Dr. Megan Lemay recently posted an article on KevinMD.com about being mistaken for a nurse and why she hates it. We thought it was an interesting topic and wanted to share her story with you, as we think it might resonate.
Here are some excerpts from the article:
“Let’s get one thing clear from the start: I love nurses. My grandmother was a nurse’s aide. My aunt is a nurse. My mother is a nurse. Nurses have been by my side for the most frightening and important experiences in my life (in the hospital and out). However, I’m not a nurse. I’m a doctor. And when someone calls me nurse, I hate it.”
She continues with reasons it bothers her, including…
“I hate being called ‘nurse,’ because I feel like it undoes the work of thousands of female physicians before me. Recently, I was on service with one of the most accomplished female physicians at my institution. Our first patient welcomed us into his room with this: ‘Can I call you back? The nurses want to talk to me about something.’
One hundred and fifty-four years ago, he would have certainly been correct. However, in 1849, Elizabeth Blackwell became the first woman to receive a medical degree in the U.S. Hundreds of thousands of female medical school graduates later, women are now poised to outnumber their male colleagues by 2017. Still, I can’t say I feel secure in my place as a female physician. We are still underpaid and under-promoted compared to our male colleagues. To me, it feels like we’ve just splintered the shell of this previously male-dominated field. Being called ‘nurse’ reminds me of the enormous gender gap I have yet to cross. Overpowering gender stereotypes will take more than outnumbering the men in our field.”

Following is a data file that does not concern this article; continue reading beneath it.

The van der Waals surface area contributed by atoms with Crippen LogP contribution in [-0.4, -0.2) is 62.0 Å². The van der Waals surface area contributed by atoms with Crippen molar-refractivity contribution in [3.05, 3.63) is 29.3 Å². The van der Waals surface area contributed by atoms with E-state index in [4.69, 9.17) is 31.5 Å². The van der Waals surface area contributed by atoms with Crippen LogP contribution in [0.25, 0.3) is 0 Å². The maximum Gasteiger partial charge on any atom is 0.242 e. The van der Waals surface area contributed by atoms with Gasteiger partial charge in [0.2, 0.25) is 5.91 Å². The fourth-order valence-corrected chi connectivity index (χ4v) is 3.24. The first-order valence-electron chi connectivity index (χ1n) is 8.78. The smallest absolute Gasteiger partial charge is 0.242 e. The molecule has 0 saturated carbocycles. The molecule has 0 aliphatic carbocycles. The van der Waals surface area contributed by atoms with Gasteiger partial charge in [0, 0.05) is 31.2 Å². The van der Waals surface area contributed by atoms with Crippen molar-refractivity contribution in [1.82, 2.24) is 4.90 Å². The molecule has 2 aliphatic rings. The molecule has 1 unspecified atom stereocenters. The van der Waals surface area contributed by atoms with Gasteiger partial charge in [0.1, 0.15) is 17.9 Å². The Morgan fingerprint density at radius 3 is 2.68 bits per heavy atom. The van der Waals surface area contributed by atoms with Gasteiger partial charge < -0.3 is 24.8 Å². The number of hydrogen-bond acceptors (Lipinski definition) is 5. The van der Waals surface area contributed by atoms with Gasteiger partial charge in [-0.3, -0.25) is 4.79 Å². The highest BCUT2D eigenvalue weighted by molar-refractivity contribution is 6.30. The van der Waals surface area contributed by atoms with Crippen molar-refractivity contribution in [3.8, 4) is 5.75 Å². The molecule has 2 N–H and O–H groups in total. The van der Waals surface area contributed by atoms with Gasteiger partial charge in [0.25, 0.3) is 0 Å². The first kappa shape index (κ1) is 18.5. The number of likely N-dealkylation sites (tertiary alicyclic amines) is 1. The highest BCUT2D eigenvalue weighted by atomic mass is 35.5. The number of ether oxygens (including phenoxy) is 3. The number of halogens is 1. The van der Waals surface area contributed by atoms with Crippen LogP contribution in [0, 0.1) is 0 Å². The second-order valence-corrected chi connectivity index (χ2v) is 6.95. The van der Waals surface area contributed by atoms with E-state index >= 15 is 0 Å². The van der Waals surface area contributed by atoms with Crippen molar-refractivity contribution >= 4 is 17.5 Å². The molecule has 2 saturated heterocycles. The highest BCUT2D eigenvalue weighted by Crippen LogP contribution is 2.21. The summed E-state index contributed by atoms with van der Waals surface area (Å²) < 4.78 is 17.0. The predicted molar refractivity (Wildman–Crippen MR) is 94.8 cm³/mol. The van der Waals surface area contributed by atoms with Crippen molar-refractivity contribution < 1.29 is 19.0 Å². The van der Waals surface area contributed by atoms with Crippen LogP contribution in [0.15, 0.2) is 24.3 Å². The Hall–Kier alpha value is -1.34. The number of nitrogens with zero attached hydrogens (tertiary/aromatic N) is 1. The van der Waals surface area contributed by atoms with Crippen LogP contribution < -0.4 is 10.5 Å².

Then, she gets to the heart of the issue for patients…
“I hate being called ‘nurse,’ because it sets up expectations for my relationship with a patient that I will not be able to fill. I cannot get you the medication that alleviates your pain or quiets your cough. I will be your advocate, but often after your nurse has called to my attention what I should advocate for. Your nurse will dress your wounds, clean you when you are not able, and tell that your family called. I will be the one who wakes you at 5:30 am and orders the medication that gives you diarrhea and tastes like dirt. Don’t call me ‘nurse,’ because I cannot be a nurse to you.”
And concludes with this…
“It’s not that doctors’ and nurses’ roles don’t overlap. They certainly do. Nevertheless, we are different providers with different skills. It is in this very difference that there is the greatest potential for learning and growth. I can’t explain all of this every time someone calls me nurse. So, for now, I’ll stick to my go-to line for this circumstance. ‘Thank you for the compliment, but I’m not your nurse. I’m your doctor.””
Read the entire story here, then tell us, how do situations like this affect you? Do you ever get mistaken for a doctor? How does it make you feel? Sound off in the comments below!